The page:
Can South Korea-DPRK Talks Results Satisfy US?

© AP Photo / Korea News ServiceNorth Korean leader Kim Jong Un delivers a statement in response to U.S. President Donald Trump's speech to the United Nations, in Pyongyang, North Korea
North Korean leader Kim Jong Un delivers a statement in response to U.S. President Donald Trump's speech to the United Nations, in Pyongyang, North Korea - Sputnik International
Sputnik spoke to Tom Harper, Doctoral Researcher in Politics, at the University of Surrey about meeting between South Korean delegation and with North Korean leader Kim Jong Un and what it could mean for north south relations and talks with the US.

A South Korean delegation will meet with North Korean leader Kim Jong Un on a visit aimed at encouraging North Korea and the United States to talk.

North Korea and the United States have expressed their willingness to enter negotiations However U.S. President Donald Trump, wants them to give up its nuclear weapons programme before discussions can begin.

Sputnik: How important could this delegation have an impact on relations between the two nations?

Tom Harper: Well judging by the differing approaches I think there’s been a bit of a divergence between the approach of South Korea and the US towards North Korea. The south seems to be a bit consolatory and there current government is a lot more consolatory than the government before it was. On the other hand you the US figures starting to take a more belligerent stance. For example we’ve had Senator Graham saying that a war with North Korea would be worth it. So two very different approaches to the same problem.

Sputnik: US want the north to stop nuclear weapons before any talks, how likely is this delegation going to achieve an outcome that will satisfy America?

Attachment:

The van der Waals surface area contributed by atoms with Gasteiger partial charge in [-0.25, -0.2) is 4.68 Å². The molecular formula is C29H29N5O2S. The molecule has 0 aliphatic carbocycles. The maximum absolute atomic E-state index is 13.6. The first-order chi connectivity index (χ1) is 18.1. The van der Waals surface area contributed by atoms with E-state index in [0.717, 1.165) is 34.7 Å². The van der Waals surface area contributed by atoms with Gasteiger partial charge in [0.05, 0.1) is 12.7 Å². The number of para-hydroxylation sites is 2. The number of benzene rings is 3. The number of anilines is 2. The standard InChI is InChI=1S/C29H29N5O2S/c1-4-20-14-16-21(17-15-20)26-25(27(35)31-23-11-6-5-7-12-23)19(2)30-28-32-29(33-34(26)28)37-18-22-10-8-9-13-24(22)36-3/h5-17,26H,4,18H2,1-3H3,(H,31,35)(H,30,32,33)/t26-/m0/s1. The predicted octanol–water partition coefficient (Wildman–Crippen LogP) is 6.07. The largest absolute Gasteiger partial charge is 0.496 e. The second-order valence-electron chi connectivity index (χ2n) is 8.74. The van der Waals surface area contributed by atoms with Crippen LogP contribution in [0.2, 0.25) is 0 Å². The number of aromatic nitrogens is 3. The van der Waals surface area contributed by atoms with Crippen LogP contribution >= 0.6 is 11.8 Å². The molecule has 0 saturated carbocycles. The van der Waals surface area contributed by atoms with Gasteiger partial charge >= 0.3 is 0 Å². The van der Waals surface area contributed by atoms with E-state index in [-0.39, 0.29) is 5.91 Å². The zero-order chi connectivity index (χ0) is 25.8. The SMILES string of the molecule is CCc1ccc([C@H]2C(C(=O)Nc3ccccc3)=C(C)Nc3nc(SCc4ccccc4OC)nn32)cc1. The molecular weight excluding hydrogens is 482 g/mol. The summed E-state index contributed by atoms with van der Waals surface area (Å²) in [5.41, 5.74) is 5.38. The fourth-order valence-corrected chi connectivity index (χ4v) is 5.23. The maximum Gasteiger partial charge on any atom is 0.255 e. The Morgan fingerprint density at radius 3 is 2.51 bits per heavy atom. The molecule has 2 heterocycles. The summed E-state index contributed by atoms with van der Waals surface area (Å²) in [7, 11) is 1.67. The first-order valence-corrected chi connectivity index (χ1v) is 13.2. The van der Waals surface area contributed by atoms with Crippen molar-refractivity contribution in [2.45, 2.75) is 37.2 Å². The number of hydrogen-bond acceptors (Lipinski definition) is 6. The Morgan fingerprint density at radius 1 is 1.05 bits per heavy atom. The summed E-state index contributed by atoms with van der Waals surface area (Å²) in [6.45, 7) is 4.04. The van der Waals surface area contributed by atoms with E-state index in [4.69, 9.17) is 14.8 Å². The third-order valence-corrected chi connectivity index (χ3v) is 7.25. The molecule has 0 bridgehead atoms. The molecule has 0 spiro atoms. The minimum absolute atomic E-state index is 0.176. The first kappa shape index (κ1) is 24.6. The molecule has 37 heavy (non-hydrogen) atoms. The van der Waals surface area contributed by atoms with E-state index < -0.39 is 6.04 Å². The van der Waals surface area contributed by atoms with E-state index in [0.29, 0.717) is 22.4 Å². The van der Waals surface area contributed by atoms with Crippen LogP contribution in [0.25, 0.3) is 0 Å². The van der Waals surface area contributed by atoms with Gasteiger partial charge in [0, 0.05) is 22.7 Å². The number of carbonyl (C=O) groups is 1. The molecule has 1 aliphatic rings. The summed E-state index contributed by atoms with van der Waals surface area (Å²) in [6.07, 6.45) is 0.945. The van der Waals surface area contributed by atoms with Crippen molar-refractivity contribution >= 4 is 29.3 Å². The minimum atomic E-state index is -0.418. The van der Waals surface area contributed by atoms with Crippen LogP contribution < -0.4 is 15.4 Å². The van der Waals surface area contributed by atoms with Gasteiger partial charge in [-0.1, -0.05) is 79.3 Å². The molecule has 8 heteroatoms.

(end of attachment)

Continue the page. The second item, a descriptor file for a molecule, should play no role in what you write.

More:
Tom Harper: I think it will be more about the south, because on the one hand the US fear that if they develop more they could develop more, they could hit the mainland, its one thing to hit their allies but completely different were they to hit US Mainland. On the other hand the North will be very loathed to give them up as that’s there trump card presumably, that could deter any attack so there logic is that any hostile regimes that didn’t have nukes such as Saddam’s Iraq or Gadaffi’s Libya were invaded and that is one of their fears.

Sputnik: Could the upcoming joint military exercise next month have an impact on the talks?

Tom Harper: It could potentially be because there’s a lot tensions in the region and often these military exercises in the south are a way of saying sending a message particularly during the cold war. North Korea feels that’s a little too close for comfort so yes that could be on the agenda and in fact was the exercise that might give them more of an incentive to keep their weapons.

The views expressed in this article are solely those of the speaker and do not necessarily reflect the official position of Sputnik.

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